Political Phone Calls
Full transcript of this post after the cut.
It’s election season here in the U.S. — and if you’re wondering why you haven’t heard from lately, it’s because I’ve spent the past couple weeks at a phone bank getting out the vote.
(On a related note —I’m currently working for [redacted] and they did not approve this message.)
When you spend several hours in a row, several days in a row, being that political zealot who harasses people about whether they’re voting, and how they’re voting, and for whom – you learn some things. For starters: people really hate political phone calls. Oh, sure, the occasional sweet old woman will call you dear and ask her god to bless you, and the occasional entertaining eccentric will thank you for letting her rant (for seven minutes) about the mistreatment of Ann Romney’s racing horse… but for the most part, you will be cursed at, hung up on, and told to sell your democracy elsewhere. Because Amrka.
I’m here today to tell you this: I understand. If I haven’t been one of those people cursing out the get-out-the-voters it’s only because I’m one of those people who, as a rule, doesn’t answer my phone. (A more direct version of my voicemail message would state “hang up and text me.”) But seeing this process from the other side has given me some strange perspective , which I now wish to share.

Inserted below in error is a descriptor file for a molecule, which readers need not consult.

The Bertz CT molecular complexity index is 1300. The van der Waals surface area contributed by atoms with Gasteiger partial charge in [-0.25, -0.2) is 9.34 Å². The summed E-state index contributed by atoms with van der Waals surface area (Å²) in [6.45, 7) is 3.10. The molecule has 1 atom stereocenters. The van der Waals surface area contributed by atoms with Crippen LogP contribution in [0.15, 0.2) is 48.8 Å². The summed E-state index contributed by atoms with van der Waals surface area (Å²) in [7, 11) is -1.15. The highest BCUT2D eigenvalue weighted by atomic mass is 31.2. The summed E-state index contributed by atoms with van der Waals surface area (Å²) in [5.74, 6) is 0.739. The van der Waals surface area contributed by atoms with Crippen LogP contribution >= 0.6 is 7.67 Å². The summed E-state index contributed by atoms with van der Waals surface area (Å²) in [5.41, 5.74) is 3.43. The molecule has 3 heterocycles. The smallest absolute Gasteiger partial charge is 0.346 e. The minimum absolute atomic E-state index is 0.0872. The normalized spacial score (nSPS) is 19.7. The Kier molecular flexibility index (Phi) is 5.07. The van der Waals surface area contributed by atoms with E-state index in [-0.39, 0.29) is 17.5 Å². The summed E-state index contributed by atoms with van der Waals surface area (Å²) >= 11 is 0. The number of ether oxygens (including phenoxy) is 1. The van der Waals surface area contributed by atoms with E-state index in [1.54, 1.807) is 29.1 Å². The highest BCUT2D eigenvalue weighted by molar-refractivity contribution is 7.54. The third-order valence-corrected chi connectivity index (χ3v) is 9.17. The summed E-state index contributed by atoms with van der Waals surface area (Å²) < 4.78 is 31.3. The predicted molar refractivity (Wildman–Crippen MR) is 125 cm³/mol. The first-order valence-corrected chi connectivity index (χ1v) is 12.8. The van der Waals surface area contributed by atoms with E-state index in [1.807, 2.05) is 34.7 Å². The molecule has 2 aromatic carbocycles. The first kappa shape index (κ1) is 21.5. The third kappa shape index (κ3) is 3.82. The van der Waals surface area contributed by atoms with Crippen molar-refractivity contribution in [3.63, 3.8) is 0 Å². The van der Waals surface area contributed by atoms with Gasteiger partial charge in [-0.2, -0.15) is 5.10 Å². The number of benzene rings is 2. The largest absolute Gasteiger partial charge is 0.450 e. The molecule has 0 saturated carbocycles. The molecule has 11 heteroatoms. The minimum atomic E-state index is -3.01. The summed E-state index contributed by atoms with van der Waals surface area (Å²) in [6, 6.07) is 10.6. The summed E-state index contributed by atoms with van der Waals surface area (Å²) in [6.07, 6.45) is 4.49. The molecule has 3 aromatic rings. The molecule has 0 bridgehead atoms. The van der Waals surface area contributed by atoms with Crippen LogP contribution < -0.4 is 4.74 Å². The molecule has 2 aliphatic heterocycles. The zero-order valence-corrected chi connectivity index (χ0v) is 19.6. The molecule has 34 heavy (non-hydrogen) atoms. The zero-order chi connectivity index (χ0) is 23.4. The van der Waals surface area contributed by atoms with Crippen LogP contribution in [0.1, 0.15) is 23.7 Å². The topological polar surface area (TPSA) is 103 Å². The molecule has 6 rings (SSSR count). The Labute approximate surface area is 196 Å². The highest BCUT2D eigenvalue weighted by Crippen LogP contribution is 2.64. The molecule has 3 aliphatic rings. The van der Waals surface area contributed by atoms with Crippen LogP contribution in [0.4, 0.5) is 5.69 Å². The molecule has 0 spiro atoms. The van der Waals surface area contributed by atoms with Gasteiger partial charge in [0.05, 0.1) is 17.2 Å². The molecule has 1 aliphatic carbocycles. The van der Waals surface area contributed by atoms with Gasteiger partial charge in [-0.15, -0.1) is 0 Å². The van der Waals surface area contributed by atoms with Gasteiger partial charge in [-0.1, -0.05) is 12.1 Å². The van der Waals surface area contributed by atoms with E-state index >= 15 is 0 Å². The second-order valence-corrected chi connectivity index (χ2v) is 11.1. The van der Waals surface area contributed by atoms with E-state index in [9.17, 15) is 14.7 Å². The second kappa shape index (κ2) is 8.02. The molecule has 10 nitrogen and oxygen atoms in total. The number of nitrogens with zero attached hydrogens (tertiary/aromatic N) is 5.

Pertinent point #1: We callers are not all robots. It’s true, I sound a bit artificial intelligence when I call. (Video breaks to MMax wearing a headset to speak to a caller: “Hi, my name is Mary, and I’m calling on behalf of our Perky Robot Overlords.” Video skips back to non-headset-wearing MMax.) — But I am, in fact, a person. The staff and volunteers who do this job with me are, also, people – people who care passionately about the everyday world we’re all trying to navigate, people who have children they wish to keep fed, people (in short) who are doing this for reasons that matter.
(MMax dances robot style, despite not being a robot.)